The choral sections of the Ninth Symphony continued this thread. Dynamically, the chorus had no difficulty projecting over the sensitive orchestral textures; however, the symphony’s superb shaping did not seem to inspire the chorus. Where the strings sang through melodies with the grace of a songbird, the choir shouted to be heard. When the woodwinds and brass organically produced swells and decays on sustained chords that reinforced what the strings were doing, the choir held chords amorphously with the beginning and end of lines occurring at happenstance. The quartet sang with a similar aesthetic. Bass Soloman Howard’s arresting recit in the fourth movement instantly grabbed our attention. Many in the audience reflexively slide up in their chairs to hear what he had to say, but most had to check the text in the program book to understand the words. Tenor William Burden’s solo felt rushed and passed quickly. With the addition of soprano Heidi Stober and mezzo Daniela Mack, the four soloists belted out Schiller’s ode like it was Puccini. A chronic use of vibrato rendered most of the counterpoint unintelligible, and few consonants made it to the audience.

The performance had many moments of drama, both musical and visual. The antiphonal seating of the 1st and 2nd violins gave particular pleasure as they traded melodies back and forth. In the fourth movement, the cello and bass sections very exciting recitative matched Pearlman’s very animated conducting. His sensible tempos produced a well-balanced reading. The molto molto vivace second movement, perhaps a touch on the slow side, nevertheless benefited from the crisp articulation in the strings; they delivered with enough drama and energy to convince us that they were playing much faster. The moderate tempo allowed some of the violinists to groove with the leaping octave figures, bobbing their heads to the beat. Most of the rest smiled or smirked at some points. The timing of the grand luftpausen also thrilled us. Instead of bringing the proceedings to a complete stop, Pearlman and his orchestra used these moments as resets. The Adagio molto e cantabile, which is usually delivered as slowly as possible, here possessed a refreshingly gentle tempo that highlighted lyricism. The tempo made the difference between hearing this movement as a heavenly dirge or as a free-spirited set of variations on theme. (I prefer the latter.) One violinist with whom I spoke after the concert referred to this as a ‘progressive inebriation of the violins.’ In an article archived on Boston Baroque’s website discussing Beethoven’s metronome markings, Pearlman emphasized Beethoven’s quip that metronomes are “silly stuff; one must feel the tempo.” The audience certainly was swept away by the driving tempi. I heard several gasps throughout the evening, the loudest probably being after the rocketing set of scales at the end of the first movement of the Ninth, but that was easily dwarfed by the applause at the end.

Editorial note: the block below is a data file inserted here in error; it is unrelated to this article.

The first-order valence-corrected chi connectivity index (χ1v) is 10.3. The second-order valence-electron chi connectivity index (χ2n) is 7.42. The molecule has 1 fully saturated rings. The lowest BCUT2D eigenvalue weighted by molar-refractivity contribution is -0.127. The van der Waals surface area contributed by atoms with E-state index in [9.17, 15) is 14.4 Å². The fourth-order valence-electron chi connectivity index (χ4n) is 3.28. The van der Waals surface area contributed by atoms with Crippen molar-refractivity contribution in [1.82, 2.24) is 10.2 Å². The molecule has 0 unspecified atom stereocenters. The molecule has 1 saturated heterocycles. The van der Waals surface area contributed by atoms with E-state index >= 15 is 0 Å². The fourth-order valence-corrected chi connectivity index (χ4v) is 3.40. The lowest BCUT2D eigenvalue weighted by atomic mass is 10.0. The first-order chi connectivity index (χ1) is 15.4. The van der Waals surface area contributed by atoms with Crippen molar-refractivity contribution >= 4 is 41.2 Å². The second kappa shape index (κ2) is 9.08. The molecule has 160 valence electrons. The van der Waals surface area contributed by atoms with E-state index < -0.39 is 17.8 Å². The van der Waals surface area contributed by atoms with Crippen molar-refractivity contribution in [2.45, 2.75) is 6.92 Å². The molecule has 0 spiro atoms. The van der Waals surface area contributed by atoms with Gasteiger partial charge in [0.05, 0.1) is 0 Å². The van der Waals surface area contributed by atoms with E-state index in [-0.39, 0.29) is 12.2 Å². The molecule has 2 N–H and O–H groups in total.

A musicology PhD student at Boston University, Christopher Hodges earned a M.M. in organ performance with Peter Sykes.

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  1. While short, in length, the chorus for the fourth movement of Beethoven’s symphony is notoriously hard to sing. Not just because of the high tessitura, or quick tempo, but for Beethoven’s text scoring, putting syllables on every note. I respectfully challenge the critic to reach into the upper most regions of his voice, and make each syllable on every note into a phrase. (And beautifully, please!) I giggle as I write this, because I know it’s impossible…

    The orchestra did indeed, set itself apart. Over 60 players, phrasing and playing beautifully indeed! True words.

    Beethoven loved writing for men. The men’s choruses, at least from my vantage point, were lovely.

    Yours, a Soprano from the Soprano section.y.

    Yours, a Soprano from the Soprano section.

    Comment by A soprano — October 16, 2023 at 6:57 pm